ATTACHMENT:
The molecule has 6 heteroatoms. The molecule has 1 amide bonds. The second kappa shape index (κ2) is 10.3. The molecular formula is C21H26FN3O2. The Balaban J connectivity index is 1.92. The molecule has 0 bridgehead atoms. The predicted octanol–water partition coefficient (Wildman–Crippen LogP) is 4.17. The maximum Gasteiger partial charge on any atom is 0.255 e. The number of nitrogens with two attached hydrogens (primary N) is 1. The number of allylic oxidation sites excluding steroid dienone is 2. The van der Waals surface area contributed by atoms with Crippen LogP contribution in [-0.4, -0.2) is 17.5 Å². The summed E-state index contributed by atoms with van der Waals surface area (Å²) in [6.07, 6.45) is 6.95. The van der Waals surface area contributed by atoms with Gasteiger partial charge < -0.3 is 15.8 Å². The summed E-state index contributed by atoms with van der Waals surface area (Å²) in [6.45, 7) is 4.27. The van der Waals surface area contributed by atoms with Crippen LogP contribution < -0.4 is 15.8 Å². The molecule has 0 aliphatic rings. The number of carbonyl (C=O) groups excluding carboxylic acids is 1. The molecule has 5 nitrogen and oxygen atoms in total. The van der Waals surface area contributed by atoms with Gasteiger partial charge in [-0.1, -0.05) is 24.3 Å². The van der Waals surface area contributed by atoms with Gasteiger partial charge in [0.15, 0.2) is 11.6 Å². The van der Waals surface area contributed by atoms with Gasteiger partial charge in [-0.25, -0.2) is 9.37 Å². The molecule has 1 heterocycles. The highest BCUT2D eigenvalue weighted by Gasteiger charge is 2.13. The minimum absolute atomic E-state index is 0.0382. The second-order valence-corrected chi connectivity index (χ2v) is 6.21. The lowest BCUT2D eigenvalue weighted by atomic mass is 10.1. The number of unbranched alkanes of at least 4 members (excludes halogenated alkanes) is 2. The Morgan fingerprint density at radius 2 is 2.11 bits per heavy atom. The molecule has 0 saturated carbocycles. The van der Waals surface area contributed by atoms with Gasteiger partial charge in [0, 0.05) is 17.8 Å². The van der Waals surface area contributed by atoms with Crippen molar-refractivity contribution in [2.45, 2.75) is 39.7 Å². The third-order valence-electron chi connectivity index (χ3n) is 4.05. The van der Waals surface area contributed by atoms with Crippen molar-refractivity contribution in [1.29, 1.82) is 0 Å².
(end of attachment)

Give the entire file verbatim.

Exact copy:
The molecule has 6 heteroatoms. The molecule has 1 amide bonds. The second kappa shape index (κ2) is 10.3. The molecular formula is C21H26FN3O2. The Balaban J connectivity index is 1.92. The molecule has 0 bridgehead atoms. The predicted octanol–water partition coefficient (Wildman–Crippen LogP) is 4.17. The maximum Gasteiger partial charge on any atom is 0.255 e. The number of nitrogens with two attached hydrogens (primary N) is 1. The number of allylic oxidation sites excluding steroid dienone is 2. The van der Waals surface area contributed by atoms with Crippen LogP contribution in [-0.4, -0.2) is 17.5 Å². The summed E-state index contributed by atoms with van der Waals surface area (Å²) in [6.07, 6.45) is 6.95. The van der Waals surface area contributed by atoms with Gasteiger partial charge < -0.3 is 15.8 Å². The summed E-state index contributed by atoms with van der Waals surface area (Å²) in [6.45, 7) is 4.27. The van der Waals surface area contributed by atoms with Crippen LogP contribution < -0.4 is 15.8 Å². The molecule has 0 aliphatic rings. The number of carbonyl (C=O) groups excluding carboxylic acids is 1. The molecule has 5 nitrogen and oxygen atoms in total. The van der Waals surface area contributed by atoms with Gasteiger partial charge in [-0.1, -0.05) is 24.3 Å². The van der Waals surface area contributed by atoms with Gasteiger partial charge in [0.15, 0.2) is 11.6 Å². The van der Waals surface area contributed by atoms with Gasteiger partial charge in [-0.25, -0.2) is 9.37 Å². The molecule has 1 heterocycles. The highest BCUT2D eigenvalue weighted by Gasteiger charge is 2.13. The minimum absolute atomic E-state index is 0.0382. The second-order valence-corrected chi connectivity index (χ2v) is 6.21. The lowest BCUT2D eigenvalue weighted by atomic mass is 10.1. The number of unbranched alkanes of at least 4 members (excludes halogenated alkanes) is 2. The Morgan fingerprint density at radius 2 is 2.11 bits per heavy atom. The molecule has 0 saturated carbocycles. The van der Waals surface area contributed by atoms with Gasteiger partial charge in [0, 0.05) is 17.8 Å². The van der Waals surface area contributed by atoms with Crippen molar-refractivity contribution in [2.45, 2.75) is 39.7 Å². The third-order valence-electron chi connectivity index (χ3n) is 4.05. The van der Waals surface area contributed by atoms with Crippen molar-refractivity contribution in [1.29, 1.82) is 0 Å².